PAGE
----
A 5.00 kg block is pulled up an incline that is inclined at 36.9° above the horizontal by a horizontal force F = 90.0 N. The coefficient of kinetic friction between the block and the surface of the incline is μk = 0.20. What is the magnitude of the friction force on the block?

A mass M is initially held at rest at the top of an incline of length L, with slope forming an angle α with the horizontal (see figure). When the mass is released, it starts sliding down the incline. The coefficient of kinetic friction between the mass and the incline is μk.a) Draw a free body diagram for the mass.b) Find the acceleration of the mass.c) Find the time it take the mass to reach the bottom of the incline.Write your results in terms of M, L, α, μk, and g. Check the units/dimensions for each answer.

A block lies on a plane raised an angle from the horizontal. Three forces act upon the block:, the force of gravity; , the normal force; and , the force of friction. The coefficient of friction is large enough to prevent the block from sliding (Intro 1 figure).Now you are going to ignore the general rule (actually, a strong suggestion) that you should pick the coordinate system with the most vectors, especially unknown ones, along the coordinate axes. You will find the normal force,, using vertical coordinate system b. In these coordinates you will find the magnitude appearing in both the x and y equations, each multiplied by a trigonometric function.(A) Because the block is not moving, the sum of the y components of the forces acting on the block must be zero. Find an expression for the sum of the y components of the forces acting on the block, using coordinate system b.Express your answer in terms of some or all of the variables , , , and .(B) Because the block is not moving, the sum of the x components of the forces acting on the block must be zero. Find an expression for the sum of the x components of the forces acting on the block, using coordinate system b.Express your answer in terms of some or all of the variables , , , and .(C) To find the magnitude of the normal force, you must express in terms of since is an unknown. Using the equations you found in the two previous parts, find an expression for involving and but not .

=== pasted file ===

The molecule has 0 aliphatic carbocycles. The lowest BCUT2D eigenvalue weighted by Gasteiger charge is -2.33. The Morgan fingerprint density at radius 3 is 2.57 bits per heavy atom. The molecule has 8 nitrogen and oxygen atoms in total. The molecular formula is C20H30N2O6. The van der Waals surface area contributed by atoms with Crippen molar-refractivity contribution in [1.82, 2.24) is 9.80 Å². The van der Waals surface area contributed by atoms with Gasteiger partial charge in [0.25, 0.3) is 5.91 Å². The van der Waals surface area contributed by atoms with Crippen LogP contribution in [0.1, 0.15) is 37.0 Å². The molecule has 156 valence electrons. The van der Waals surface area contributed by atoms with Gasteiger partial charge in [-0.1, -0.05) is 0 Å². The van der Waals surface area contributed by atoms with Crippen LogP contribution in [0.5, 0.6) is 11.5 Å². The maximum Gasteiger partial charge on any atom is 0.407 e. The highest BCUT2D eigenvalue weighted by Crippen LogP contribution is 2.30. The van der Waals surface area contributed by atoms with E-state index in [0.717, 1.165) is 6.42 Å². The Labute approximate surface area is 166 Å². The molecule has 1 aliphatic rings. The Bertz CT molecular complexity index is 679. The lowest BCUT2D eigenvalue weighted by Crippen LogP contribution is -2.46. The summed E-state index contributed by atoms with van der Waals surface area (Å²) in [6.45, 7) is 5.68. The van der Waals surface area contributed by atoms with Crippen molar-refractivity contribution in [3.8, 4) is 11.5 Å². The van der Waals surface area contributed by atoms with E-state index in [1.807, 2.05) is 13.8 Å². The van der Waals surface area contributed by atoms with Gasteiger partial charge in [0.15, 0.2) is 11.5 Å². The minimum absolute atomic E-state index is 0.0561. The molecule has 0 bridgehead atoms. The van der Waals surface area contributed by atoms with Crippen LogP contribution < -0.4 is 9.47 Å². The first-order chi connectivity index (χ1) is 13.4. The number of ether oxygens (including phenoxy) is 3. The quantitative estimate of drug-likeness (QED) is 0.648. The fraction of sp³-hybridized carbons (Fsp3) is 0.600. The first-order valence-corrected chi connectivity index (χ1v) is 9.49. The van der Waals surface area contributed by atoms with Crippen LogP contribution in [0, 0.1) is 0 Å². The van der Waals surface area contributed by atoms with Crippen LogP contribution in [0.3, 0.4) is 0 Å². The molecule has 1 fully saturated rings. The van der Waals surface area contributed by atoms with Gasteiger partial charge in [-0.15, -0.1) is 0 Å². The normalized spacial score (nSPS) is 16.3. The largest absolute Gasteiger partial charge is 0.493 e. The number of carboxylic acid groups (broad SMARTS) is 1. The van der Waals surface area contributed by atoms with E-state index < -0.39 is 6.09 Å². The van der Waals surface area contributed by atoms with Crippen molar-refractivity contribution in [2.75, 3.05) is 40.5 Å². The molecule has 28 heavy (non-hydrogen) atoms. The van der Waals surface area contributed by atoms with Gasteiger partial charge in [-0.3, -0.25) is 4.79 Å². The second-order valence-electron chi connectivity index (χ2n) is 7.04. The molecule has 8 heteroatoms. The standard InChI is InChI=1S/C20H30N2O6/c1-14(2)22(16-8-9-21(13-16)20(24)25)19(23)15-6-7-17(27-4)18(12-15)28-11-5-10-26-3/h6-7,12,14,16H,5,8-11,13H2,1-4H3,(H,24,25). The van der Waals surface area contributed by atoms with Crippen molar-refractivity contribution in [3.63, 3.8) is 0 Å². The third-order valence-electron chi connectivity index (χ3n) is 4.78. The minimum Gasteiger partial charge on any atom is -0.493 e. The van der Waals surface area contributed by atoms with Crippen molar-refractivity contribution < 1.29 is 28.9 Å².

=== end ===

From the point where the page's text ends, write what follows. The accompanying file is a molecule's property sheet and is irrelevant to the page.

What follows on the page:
A block lies on a plane raised an angle from the horizontal. Three forces act upon the block:, the force of gravity; , the normal force; and , the force of friction. The coefficient of friction is large enough to prevent the block from sliding (Intro 1 figure).Which forces lie along the axes of the coordinate system b, in which the y-axis is vertical?

A block lies on a plane raised an angle from the horizontal. Three forces act upon the block:, the force of gravity; , the normal force; and , the force of friction. The coefficient of friction is large enough to prevent the block from sliding (Intro 1 figure).Consider coordinate system a, with the x axis along the plane. Which forces lie along the axes?